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BMJ. 2003 Feb 15;326(7385):373.

Patients' consent preferences for research uses of information in electronic medical records: interview and survey data.

Author information

  • 1Centre for Evaluation of Medicines, McMaster University Faculty of Health Sciences, 105 Main Street East, P1, Hamilton, ON, Canada L8N 1G6. willison@mcmaster.ca

Abstract

OBJECTIVES:

To assess patients' preferred method of consent for the use of information from electronic medical records for research.

DESIGN:

Interviews and a structured survey of patients in practices with electronic medical records.

SETTING:

Family practices in southern Ontario, Canada.

PARTICIPANTS:

123 patients: 17 were interviewed and 106 completed a survey.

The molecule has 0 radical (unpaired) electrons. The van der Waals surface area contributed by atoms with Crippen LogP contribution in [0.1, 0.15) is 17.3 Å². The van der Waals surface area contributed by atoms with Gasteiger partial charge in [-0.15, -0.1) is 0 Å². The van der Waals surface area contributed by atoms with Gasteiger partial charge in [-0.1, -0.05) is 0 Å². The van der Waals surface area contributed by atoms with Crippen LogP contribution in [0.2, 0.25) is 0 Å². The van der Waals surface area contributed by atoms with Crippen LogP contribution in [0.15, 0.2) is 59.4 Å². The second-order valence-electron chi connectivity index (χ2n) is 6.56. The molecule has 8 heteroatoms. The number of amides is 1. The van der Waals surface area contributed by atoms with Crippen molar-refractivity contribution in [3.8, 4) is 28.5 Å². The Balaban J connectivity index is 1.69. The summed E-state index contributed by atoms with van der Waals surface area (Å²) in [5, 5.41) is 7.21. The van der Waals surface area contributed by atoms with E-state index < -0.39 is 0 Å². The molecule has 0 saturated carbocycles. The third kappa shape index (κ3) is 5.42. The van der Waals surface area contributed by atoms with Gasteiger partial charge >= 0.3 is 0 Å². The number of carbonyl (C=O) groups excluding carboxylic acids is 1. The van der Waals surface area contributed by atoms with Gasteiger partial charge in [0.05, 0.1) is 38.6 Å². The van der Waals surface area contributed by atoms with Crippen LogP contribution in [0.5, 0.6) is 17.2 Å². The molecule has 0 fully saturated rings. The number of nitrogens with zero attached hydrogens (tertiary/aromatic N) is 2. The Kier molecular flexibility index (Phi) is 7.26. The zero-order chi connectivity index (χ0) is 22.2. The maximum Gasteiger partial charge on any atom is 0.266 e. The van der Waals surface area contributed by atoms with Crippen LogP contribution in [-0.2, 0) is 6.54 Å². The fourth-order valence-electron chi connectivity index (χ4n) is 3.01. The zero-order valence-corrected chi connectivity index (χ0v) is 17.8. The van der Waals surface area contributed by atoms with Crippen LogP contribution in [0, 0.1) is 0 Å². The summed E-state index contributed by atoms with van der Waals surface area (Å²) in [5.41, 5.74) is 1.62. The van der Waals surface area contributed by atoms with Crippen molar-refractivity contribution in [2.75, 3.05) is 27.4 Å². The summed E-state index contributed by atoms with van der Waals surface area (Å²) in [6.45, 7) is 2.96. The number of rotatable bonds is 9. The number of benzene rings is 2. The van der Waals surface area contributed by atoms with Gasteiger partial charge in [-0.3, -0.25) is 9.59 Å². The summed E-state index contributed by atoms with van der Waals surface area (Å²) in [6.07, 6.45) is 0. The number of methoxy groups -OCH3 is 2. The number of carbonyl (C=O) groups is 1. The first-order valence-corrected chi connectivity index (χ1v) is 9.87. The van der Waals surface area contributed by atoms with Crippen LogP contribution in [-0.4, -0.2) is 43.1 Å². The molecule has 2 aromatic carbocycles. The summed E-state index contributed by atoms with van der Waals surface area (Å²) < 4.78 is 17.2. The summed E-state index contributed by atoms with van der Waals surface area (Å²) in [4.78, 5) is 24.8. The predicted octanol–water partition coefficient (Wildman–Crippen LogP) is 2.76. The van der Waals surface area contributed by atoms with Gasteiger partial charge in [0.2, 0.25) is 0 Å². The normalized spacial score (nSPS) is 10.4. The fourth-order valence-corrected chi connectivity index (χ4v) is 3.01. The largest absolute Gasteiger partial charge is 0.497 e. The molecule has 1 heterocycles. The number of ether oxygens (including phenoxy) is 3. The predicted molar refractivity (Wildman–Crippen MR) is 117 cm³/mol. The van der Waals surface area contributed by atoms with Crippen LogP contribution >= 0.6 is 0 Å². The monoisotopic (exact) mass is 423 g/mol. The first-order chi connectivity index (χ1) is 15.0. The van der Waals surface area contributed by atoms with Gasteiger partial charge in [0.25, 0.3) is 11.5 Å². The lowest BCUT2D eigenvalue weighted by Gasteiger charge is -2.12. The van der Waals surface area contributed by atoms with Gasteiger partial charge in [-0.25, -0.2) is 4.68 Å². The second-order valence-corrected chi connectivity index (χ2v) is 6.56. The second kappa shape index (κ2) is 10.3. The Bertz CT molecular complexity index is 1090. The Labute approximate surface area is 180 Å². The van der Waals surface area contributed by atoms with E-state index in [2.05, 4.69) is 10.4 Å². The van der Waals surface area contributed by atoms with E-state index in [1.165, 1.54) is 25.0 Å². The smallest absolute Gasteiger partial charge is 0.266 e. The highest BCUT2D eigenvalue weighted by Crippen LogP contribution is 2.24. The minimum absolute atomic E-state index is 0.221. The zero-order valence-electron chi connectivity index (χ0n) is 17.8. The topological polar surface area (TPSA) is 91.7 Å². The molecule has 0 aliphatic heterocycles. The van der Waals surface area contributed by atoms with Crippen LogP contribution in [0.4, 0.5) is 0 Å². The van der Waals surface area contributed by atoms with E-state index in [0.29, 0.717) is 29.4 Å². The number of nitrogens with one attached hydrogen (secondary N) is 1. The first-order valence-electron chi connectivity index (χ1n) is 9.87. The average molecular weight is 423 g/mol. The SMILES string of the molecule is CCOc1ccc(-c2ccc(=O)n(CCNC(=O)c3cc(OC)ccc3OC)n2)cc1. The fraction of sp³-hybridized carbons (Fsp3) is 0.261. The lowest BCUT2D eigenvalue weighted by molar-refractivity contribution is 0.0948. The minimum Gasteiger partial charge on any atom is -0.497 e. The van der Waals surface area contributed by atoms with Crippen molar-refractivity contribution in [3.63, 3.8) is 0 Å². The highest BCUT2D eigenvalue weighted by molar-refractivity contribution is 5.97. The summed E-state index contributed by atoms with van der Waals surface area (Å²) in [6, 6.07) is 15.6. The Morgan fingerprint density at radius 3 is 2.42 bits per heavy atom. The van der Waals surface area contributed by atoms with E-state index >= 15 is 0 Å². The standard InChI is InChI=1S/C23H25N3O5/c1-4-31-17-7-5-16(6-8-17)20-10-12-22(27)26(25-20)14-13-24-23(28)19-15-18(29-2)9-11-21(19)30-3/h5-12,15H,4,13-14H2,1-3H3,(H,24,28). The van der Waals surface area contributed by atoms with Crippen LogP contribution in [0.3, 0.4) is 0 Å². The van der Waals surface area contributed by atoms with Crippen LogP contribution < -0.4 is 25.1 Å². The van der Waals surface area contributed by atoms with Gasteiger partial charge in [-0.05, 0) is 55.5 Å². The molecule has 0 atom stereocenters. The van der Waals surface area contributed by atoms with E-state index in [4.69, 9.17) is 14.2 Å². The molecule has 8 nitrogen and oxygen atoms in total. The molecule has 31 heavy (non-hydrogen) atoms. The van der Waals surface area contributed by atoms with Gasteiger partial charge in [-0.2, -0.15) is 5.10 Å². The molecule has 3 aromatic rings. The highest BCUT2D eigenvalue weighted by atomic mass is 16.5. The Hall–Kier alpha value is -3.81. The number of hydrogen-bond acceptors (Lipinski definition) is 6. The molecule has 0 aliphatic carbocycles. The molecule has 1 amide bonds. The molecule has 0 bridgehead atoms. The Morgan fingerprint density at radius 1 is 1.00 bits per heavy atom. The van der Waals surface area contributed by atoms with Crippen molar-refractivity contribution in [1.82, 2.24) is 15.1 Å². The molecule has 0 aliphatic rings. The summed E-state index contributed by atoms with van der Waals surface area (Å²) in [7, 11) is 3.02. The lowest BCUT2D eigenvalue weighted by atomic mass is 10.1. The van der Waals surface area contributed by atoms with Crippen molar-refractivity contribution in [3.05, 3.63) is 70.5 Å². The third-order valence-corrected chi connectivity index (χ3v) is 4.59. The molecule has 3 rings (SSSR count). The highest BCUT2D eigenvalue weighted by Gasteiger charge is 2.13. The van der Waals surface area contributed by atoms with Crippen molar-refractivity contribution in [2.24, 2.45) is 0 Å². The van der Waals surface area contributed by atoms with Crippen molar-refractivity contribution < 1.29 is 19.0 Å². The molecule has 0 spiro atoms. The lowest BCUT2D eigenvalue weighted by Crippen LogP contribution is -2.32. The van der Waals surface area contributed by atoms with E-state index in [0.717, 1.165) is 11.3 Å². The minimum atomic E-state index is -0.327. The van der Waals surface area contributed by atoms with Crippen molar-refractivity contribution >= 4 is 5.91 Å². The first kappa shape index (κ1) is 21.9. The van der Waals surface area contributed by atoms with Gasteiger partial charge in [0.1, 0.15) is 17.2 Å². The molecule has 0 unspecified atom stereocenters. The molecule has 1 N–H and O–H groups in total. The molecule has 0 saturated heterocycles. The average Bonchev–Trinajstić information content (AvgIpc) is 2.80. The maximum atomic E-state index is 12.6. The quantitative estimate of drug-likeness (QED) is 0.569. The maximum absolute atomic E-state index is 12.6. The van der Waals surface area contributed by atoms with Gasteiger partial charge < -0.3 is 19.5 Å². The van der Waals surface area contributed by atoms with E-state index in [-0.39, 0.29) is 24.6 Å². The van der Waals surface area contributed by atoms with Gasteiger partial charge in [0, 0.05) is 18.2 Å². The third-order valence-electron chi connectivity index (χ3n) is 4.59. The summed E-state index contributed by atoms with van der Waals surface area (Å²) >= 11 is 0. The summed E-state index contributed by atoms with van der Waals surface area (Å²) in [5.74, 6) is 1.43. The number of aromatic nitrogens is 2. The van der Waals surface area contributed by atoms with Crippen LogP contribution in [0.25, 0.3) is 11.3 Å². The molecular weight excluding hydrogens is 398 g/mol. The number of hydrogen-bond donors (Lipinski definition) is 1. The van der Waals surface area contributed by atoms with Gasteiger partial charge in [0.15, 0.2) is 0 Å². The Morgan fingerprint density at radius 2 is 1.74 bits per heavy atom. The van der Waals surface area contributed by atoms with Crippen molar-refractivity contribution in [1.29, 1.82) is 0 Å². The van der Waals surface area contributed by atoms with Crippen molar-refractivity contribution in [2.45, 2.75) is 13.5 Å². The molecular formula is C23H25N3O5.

MAIN OUTCOME MEASURES:

Patients' opinions and concerns on use of information from their medical records for research and their preferences for method of consent.

RESULTS:

Most interviewees were willing to allow the use of their information for research purposes, although the majority preferred that consent was sought first. The seeking of consent was considered an important element of respect for the individual. Most interviewees made little distinction between identifiable and anonymised data. Research sponsored by private insurance firms generated the greatest concern, and research sponsored by foundation the least. Sponsorship by drug companies evoked negative responses during interview and positive responses in the survey.

CONCLUSIONS:

Patients are willing to allow information from their medical records to be used for research, but most prefer to be asked for consent either verbally or in writing.

PMID:
12586673
PMCID:
PMC148897
[PubMed - indexed for MEDLINE]
Free PMC Article
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